Minimum number of seconds to run all queries: 79.268 seconds
	Maximum number of seconds to run all queries: 81.333 seconds
	Number of clients running queries: 20
	Average number of queries per client: 500

It seems RDS instance is somewhat slow, but we cannot come to conclusion that it is slow, because there could be slight configuration changes.

To see how my RDS instance handle heavy loads, I loaded the RDS instance from an ec2 large instance running mysqlslap, in the same Amazon zone as the rds instance. I sent 1million requests with concurrency 500 with autogeneration sql for large tables of 7 char columns and 4 int columns. From this I could verify that RDS instance could reliably sustain the load.


Some important facts when using RDS

  • It is recommneded to use one parameter group for each instance. Using one parameter group for mulitiple instances could lead to chaos.
  • Transferring data between two regions could be very expensive.
  • If you use parameter groups to modify mysql configurations make sure that you know what you are doing. For most of the time default configuraion is sufficient.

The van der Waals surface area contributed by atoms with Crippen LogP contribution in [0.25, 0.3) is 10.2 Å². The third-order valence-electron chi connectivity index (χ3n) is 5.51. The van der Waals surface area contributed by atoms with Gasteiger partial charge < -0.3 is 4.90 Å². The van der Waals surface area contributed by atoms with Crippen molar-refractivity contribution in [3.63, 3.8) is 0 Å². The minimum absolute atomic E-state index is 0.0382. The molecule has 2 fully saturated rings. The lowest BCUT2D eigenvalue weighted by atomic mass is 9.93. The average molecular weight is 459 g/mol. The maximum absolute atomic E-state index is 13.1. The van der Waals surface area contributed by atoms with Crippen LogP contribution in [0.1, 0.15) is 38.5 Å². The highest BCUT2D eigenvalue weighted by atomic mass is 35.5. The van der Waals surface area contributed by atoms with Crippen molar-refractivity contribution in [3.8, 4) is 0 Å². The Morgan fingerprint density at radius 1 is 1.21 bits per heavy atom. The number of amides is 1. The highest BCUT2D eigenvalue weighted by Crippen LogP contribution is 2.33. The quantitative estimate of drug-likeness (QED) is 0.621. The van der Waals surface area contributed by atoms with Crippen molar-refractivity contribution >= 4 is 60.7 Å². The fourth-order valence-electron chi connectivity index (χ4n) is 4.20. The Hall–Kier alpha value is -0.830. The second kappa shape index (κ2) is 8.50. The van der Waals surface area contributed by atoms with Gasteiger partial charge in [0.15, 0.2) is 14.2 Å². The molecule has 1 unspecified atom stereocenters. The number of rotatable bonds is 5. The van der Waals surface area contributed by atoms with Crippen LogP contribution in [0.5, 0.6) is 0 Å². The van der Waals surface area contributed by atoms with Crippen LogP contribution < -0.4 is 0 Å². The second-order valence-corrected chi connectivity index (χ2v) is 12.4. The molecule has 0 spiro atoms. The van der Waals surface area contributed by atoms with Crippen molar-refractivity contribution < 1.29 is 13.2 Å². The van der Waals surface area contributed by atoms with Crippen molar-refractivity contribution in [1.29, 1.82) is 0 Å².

• Use Cloud watch management console to clearly plan your maintaincance strategy.



  • Amaozon does not provide a shell access the to the machine where RDS is running. That means we cannot install our own software in that machine. For example we cannot install our own favourite monitoring software in that machine.
  • Have to depend on the cloudwatch RDS monitor provided by Amazon. Cannot install our own favourite monitoring software
  • Replication support is still at preliminary stage
  • Clustering is stilll not supported
  • We don't have direct access to MySQL configuration. Can configure MySQL through parameters using command line tool which is step more work to do than direct configuration.
  • Autoscaling is still not supported.
  • Accessing RDS instance is not provided through same API's as EC2. For example you cannot use Elastifox to access your RDS instance.
  • When a DB Instance changes database parameter groups (i.e. it stops using its current DB Parameter Group and starts using another), it must be restarted. However when adding or modifying a parameter the rebooting may depend on whether the add/modify parameter is dynamic or static. 









Author: Damitha Kumarage

Technical Lead, WSO2 Inc.